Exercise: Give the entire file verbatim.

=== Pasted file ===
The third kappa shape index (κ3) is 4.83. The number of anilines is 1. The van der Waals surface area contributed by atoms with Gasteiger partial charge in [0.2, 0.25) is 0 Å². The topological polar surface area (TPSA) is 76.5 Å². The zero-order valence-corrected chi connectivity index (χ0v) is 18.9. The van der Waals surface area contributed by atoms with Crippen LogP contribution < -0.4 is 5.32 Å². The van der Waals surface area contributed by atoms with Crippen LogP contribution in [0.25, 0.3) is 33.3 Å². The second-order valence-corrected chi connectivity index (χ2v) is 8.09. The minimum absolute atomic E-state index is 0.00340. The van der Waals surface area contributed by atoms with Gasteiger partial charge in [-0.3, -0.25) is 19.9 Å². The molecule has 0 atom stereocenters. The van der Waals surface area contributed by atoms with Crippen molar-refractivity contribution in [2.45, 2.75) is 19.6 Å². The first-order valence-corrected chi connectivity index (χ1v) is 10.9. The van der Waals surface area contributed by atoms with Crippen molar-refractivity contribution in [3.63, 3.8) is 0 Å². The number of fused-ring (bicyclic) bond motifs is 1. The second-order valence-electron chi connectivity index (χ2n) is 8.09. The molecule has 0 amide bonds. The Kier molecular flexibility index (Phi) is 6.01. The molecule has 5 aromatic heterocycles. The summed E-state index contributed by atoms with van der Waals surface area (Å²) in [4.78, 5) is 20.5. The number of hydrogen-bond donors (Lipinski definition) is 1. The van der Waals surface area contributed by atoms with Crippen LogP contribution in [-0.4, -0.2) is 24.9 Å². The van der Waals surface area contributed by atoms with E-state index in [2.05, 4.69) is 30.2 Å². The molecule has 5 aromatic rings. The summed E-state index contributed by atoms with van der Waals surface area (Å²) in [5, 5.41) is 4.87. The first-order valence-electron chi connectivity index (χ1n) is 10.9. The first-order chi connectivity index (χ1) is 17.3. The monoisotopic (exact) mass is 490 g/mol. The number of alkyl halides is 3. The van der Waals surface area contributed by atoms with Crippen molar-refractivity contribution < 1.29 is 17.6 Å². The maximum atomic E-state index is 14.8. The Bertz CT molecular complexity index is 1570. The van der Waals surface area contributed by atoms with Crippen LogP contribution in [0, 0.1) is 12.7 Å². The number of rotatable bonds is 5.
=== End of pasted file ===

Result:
The third kappa shape index (κ3) is 4.83. The number of anilines is 1. The van der Waals surface area contributed by atoms with Gasteiger partial charge in [0.2, 0.25) is 0 Å². The topological polar surface area (TPSA) is 76.5 Å². The zero-order valence-corrected chi connectivity index (χ0v) is 18.9. The van der Waals surface area contributed by atoms with Crippen LogP contribution < -0.4 is 5.32 Å². The van der Waals surface area contributed by atoms with Crippen LogP contribution in [0.25, 0.3) is 33.3 Å². The second-order valence-corrected chi connectivity index (χ2v) is 8.09. The minimum absolute atomic E-state index is 0.00340. The van der Waals surface area contributed by atoms with Gasteiger partial charge in [-0.3, -0.25) is 19.9 Å². The molecule has 0 atom stereocenters. The van der Waals surface area contributed by atoms with Crippen molar-refractivity contribution in [2.45, 2.75) is 19.6 Å². The first-order valence-corrected chi connectivity index (χ1v) is 10.9. The van der Waals surface area contributed by atoms with Crippen molar-refractivity contribution in [3.63, 3.8) is 0 Å². The number of fused-ring (bicyclic) bond motifs is 1. The second-order valence-electron chi connectivity index (χ2n) is 8.09. The molecule has 0 amide bonds. The Kier molecular flexibility index (Phi) is 6.01. The molecule has 5 aromatic heterocycles. The summed E-state index contributed by atoms with van der Waals surface area (Å²) in [4.78, 5) is 20.5. The number of hydrogen-bond donors (Lipinski definition) is 1. The van der Waals surface area contributed by atoms with Crippen LogP contribution in [-0.4, -0.2) is 24.9 Å². The van der Waals surface area contributed by atoms with E-state index in [2.05, 4.69) is 30.2 Å². The molecule has 5 aromatic rings. The summed E-state index contributed by atoms with van der Waals surface area (Å²) in [5, 5.41) is 4.87. The first-order valence-electron chi connectivity index (χ1n) is 10.9. The first-order chi connectivity index (χ1) is 17.3. The monoisotopic (exact) mass is 490 g/mol. The number of alkyl halides is 3. The van der Waals surface area contributed by atoms with Crippen molar-refractivity contribution < 1.29 is 17.6 Å². The maximum atomic E-state index is 14.8. The Bertz CT molecular complexity index is 1570. The van der Waals surface area contributed by atoms with Crippen LogP contribution in [0, 0.1) is 12.7 Å². The number of rotatable bonds is 5.